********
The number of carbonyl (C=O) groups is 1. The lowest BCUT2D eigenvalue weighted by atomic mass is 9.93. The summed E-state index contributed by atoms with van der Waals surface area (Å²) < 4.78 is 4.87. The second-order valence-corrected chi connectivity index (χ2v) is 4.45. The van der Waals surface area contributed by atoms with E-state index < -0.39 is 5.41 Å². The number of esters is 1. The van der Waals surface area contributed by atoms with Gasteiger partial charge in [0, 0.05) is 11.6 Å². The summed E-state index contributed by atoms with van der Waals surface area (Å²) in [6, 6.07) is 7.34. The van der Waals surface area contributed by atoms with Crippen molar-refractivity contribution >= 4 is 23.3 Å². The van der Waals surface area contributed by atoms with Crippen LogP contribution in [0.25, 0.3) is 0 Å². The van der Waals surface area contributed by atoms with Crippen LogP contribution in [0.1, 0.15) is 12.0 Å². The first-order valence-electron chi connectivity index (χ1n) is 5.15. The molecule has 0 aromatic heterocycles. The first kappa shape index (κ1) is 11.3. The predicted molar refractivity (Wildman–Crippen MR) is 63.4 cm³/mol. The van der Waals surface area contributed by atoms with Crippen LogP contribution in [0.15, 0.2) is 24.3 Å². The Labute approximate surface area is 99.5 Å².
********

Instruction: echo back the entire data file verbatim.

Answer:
The number of carbonyl (C=O) groups is 1. The lowest BCUT2D eigenvalue weighted by atomic mass is 9.93. The summed E-state index contributed by atoms with van der Waals surface area (Å²) < 4.78 is 4.87. The second-order valence-corrected chi connectivity index (χ2v) is 4.45. The van der Waals surface area contributed by atoms with E-state index < -0.39 is 5.41 Å². The number of esters is 1. The van der Waals surface area contributed by atoms with Gasteiger partial charge in [0, 0.05) is 11.6 Å². The summed E-state index contributed by atoms with van der Waals surface area (Å²) in [6, 6.07) is 7.34. The van der Waals surface area contributed by atoms with Crippen molar-refractivity contribution >= 4 is 23.3 Å². The van der Waals surface area contributed by atoms with Crippen LogP contribution in [0.25, 0.3) is 0 Å². The van der Waals surface area contributed by atoms with Crippen LogP contribution in [0.1, 0.15) is 12.0 Å². The first-order valence-electron chi connectivity index (χ1n) is 5.15. The molecule has 0 aromatic heterocycles. The first kappa shape index (κ1) is 11.3. The predicted molar refractivity (Wildman–Crippen MR) is 63.4 cm³/mol. The van der Waals surface area contributed by atoms with Crippen LogP contribution in [0.15, 0.2) is 24.3 Å². The Labute approximate surface area is 99.5 Å².